Source: NightWatch. “On 25 April, the South China Morning Post reported that North Korea’s mountain nuclear test site has collapsed. Two separate groups of Chinese geophysical scientists studying the mountain have reached the same conclusion. A research team from the University of Science and Technology of China (USTC) in Hefei concluded that the collapse occurred because of the detonation last September of North Korea’s thermal nuclear warhead in a tunnel about 700 meters (2,296 feet) below the mountain’s peak. According to an analysis posted to the team’s website, the 100-kiloton explosion on 3 September vaporized surrounding rocks and opened a chasm that was up to 200 meters (656 feet) in diameter. A large section of the mountain’s ridge slipped into the pocket created by the blast. The explosion turned the mountain into fragile fragments, the researchers wrote. The USTC team plans to publish its findings in the Geophysical Research Letters of the American Geophysical Union, according to the Post article. Another research team at the Jilin Earthquake Agency of the China Earthquake Administration in Changchun reached similar conclusions to the USTC team. It concluded that the fracture created a “chimney” that could allow radioactive fallout from the blast zone to rise into the air. This team published its findings in the 16 March edition of Geophysical Research Letters of the American Geophysical Union.”
A specific domestic stock market asymmetry is found in the Amazon-Trump squabble. Remember that Jeff Bezos owns the Washington Post and that Trump doesn’t like anyone who is critical of him. Also note that more people use Amazon and vote for it with their pocketbooks every day than voted for Trump (or for Clinton, if that matters). Amazon outpolls Trump with real money bets by its customers.
Here is information asymmetry applied to the stock market. If you knew that President Trump would soon be picking a Twitter fight with Bezos and Amazon, would you front-run the news (or tweet) and sell Amazon? That’s what went down once their fight started. We’ve seen many other examples, too, where Washington politics made news and dramatically changed market prices.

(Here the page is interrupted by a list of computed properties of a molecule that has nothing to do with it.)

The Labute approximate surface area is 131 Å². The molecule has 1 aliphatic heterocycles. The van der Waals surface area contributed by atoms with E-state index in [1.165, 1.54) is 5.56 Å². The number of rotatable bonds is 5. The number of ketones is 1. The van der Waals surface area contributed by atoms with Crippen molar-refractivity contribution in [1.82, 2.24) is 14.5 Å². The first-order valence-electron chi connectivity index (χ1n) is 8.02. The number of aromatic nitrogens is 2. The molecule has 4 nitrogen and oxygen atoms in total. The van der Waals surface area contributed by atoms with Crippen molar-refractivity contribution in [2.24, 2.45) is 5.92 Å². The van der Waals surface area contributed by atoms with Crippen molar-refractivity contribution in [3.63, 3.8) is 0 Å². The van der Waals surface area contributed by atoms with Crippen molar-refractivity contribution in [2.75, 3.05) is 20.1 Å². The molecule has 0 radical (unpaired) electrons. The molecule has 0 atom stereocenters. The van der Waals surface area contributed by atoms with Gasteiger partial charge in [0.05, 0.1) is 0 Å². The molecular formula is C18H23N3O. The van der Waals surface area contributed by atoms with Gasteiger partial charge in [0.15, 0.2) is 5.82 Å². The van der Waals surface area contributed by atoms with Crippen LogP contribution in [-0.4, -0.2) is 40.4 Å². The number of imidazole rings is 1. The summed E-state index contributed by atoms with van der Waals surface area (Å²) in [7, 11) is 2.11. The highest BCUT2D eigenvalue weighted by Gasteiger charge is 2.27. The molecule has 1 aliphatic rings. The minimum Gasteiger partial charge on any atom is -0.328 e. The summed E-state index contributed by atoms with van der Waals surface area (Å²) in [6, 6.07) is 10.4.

Here’s another info-asymmetry example: If you had had early warning signs that the new tax law bill would have a component that was detrimental to MLPs, would you have bought, held, or sold MLPs? Clearly, the tax bill hurt certain MLPs.
In an era of tariffs, barriers, protectionism, and trade wars, doesn’t this T-Trap scenario (with its component of asymmetrical information) apply to every item in the commercial arena? Isn’t that one of the outcomes of protectionism? Would you buy, sell, or hold if you knew, before a tariff announcement, that your item was going to be mentioned? Remember the trade negotiation with China is underway, right now!
The T-Trap has nothing to do directly with stock markets; it is about lessons from history. It is about imperfect information leading to mistakes and mismanagement of geopolitics. And it is about the assumptions used and decisions taken by nation states and their leaders. What Graham Allison says about the T-Trap and why it is important is best summed up in a remark often (but perhaps incorrectly – see https://quoteinvestigator.com/2014/01/12/history-rhymes) attributed to Mark Twain: “History never repeats itself, but it rhymes.”
Stumbling into a Thucydides’ Trap results in painful time of reckoning — a “day of wrath, that day which will reduce the world to ashes,” if you will permit me an old Latin phrase that comes to mind (Dies irae, dies illa Solvet saeclum in favilla…).
There is no evidence that corporate shares existed and traded in the ancient Greece of the Athenian historian Thucydides. There is some evidence that deals occurred with partnerships and similar organizations. The Greek stock market is modern, not ancient.